The US government has been slow to respond to the health threat posed by the widespread use of antibiotics in livestock. But consumer concern about antibiotic resistance is growing, and that's leading some US companies to start changing their ways.
For the past eight years, an international ban has protected Brazil's forests from being cleared to grow soybeans. But that ban expires in December, and some people in Brazil fear that soy farmers are coming soon for their forests.
Something's blooming on Long Island: lavender. Serge Rosenbaum's family farm, Lavender by the Bay, boasts some 60,000 plants, and they are in full flower right now. And that's drawing a lot of visitors, especially from Asia.
The global boom in shrimp farming has been great for consumers, but not for the environment. Saltwater shrimp ponds destroy soil in Asian villages. Now scientists are breeding rice that could help flush the salt every six months.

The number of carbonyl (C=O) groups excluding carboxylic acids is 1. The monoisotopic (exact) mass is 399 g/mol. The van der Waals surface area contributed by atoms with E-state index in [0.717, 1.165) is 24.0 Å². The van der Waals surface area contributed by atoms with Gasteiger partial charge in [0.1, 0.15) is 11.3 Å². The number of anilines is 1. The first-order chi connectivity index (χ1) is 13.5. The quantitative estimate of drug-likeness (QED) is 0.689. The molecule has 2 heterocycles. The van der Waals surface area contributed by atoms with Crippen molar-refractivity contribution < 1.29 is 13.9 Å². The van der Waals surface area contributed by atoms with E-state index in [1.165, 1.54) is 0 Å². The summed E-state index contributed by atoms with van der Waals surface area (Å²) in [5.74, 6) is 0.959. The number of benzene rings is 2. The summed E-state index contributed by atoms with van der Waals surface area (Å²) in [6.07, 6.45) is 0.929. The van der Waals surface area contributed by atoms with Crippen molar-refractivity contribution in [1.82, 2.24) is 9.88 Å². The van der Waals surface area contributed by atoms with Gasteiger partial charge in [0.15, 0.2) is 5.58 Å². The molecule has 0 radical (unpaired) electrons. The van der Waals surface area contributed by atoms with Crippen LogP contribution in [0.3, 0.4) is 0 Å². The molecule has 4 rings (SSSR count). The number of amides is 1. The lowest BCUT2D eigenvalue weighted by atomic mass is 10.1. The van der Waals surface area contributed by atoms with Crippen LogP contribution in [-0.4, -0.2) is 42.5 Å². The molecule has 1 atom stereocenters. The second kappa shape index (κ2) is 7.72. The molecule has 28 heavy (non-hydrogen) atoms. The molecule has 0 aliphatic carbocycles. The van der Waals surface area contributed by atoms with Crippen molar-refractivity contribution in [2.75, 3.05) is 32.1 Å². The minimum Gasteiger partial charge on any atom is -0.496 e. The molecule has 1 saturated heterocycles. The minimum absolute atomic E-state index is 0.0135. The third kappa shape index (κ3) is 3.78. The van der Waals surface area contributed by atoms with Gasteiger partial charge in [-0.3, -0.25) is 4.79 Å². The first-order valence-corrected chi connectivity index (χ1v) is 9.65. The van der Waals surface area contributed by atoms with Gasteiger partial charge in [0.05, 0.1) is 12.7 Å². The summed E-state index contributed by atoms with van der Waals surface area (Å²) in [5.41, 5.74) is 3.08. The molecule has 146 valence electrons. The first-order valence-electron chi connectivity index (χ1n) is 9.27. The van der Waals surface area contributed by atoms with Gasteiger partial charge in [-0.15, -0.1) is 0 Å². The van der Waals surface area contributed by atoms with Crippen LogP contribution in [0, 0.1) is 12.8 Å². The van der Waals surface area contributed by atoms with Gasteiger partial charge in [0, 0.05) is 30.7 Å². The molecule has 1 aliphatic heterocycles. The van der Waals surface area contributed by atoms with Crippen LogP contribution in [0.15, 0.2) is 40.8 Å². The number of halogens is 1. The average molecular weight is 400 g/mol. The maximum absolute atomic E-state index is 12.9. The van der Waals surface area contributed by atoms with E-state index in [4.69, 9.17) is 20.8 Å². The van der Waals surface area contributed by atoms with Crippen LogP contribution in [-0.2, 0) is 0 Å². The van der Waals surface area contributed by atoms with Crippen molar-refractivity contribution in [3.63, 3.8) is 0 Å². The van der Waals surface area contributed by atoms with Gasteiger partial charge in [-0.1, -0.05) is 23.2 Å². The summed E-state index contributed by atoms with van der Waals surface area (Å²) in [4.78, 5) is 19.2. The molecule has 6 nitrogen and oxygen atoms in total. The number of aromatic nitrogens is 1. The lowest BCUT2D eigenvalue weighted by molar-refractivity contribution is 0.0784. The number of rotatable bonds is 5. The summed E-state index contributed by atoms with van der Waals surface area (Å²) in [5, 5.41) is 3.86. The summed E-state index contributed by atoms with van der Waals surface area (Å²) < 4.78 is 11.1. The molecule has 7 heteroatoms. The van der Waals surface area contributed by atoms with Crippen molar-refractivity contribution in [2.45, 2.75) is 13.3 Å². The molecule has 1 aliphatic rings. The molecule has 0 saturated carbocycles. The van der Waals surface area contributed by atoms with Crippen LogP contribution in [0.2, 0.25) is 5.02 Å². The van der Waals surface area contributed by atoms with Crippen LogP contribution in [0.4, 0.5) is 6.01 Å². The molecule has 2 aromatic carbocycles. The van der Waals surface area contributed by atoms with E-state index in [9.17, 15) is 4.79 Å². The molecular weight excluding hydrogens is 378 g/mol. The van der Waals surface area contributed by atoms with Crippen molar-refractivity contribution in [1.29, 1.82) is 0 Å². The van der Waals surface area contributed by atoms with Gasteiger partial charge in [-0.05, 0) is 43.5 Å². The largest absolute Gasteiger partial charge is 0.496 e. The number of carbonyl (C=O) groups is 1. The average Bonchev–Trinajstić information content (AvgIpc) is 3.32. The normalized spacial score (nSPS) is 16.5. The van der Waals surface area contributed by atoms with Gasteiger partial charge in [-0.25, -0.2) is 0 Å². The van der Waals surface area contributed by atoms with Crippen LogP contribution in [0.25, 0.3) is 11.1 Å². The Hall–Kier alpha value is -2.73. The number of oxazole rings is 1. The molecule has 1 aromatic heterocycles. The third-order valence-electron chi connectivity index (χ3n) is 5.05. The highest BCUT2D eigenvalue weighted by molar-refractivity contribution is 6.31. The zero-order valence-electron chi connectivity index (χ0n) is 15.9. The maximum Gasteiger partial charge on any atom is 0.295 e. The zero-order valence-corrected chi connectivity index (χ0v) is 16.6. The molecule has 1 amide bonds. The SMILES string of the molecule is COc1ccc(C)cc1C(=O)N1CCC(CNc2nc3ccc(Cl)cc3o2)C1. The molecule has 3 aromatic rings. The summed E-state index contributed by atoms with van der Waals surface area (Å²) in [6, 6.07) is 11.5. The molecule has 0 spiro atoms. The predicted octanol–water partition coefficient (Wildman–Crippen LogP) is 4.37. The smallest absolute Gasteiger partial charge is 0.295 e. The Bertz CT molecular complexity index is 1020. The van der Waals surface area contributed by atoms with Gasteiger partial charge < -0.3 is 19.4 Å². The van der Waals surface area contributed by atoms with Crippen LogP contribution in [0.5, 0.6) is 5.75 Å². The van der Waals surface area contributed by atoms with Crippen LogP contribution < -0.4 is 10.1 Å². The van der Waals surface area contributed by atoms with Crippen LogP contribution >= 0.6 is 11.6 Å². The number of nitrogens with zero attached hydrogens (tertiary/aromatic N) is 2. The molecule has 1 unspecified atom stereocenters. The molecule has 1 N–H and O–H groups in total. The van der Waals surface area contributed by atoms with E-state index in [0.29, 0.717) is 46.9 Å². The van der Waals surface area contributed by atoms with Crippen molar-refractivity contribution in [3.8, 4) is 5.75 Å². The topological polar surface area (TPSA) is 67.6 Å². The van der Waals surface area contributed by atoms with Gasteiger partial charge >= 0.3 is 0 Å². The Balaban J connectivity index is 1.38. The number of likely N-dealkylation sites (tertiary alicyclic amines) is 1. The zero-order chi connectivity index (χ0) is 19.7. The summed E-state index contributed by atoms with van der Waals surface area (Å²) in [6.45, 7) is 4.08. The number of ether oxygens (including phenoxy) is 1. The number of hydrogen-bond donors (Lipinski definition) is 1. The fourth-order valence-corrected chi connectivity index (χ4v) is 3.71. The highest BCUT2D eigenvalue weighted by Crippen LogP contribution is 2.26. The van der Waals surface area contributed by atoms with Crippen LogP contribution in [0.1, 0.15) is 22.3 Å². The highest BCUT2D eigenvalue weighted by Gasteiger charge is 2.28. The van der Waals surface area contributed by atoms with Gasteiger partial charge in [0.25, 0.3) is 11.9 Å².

Despite growing evidence that the earth's climate is changing, many people remain skeptical. This denialism is often seen as a political response to the issue, but some mental health experts in Australia say it can also be a beneficial coping mechanism.
How did the wild red jungle fowl become the modern-day chicken? Why did our human ancestors choose to domesticate this odd bird? When and where did it first happen? And what does any of this have to do with a chili pepper? Scientists are teaming up to answer these questions, with big hopes for impact on the future.
There’s a crisis on the farms of America: Young people don’t want to work there. Agriculture experts are well aware of this. One strategy is to reach out to low-income, minority students, often immigrants in urban areas, grooming them to someday run the farm.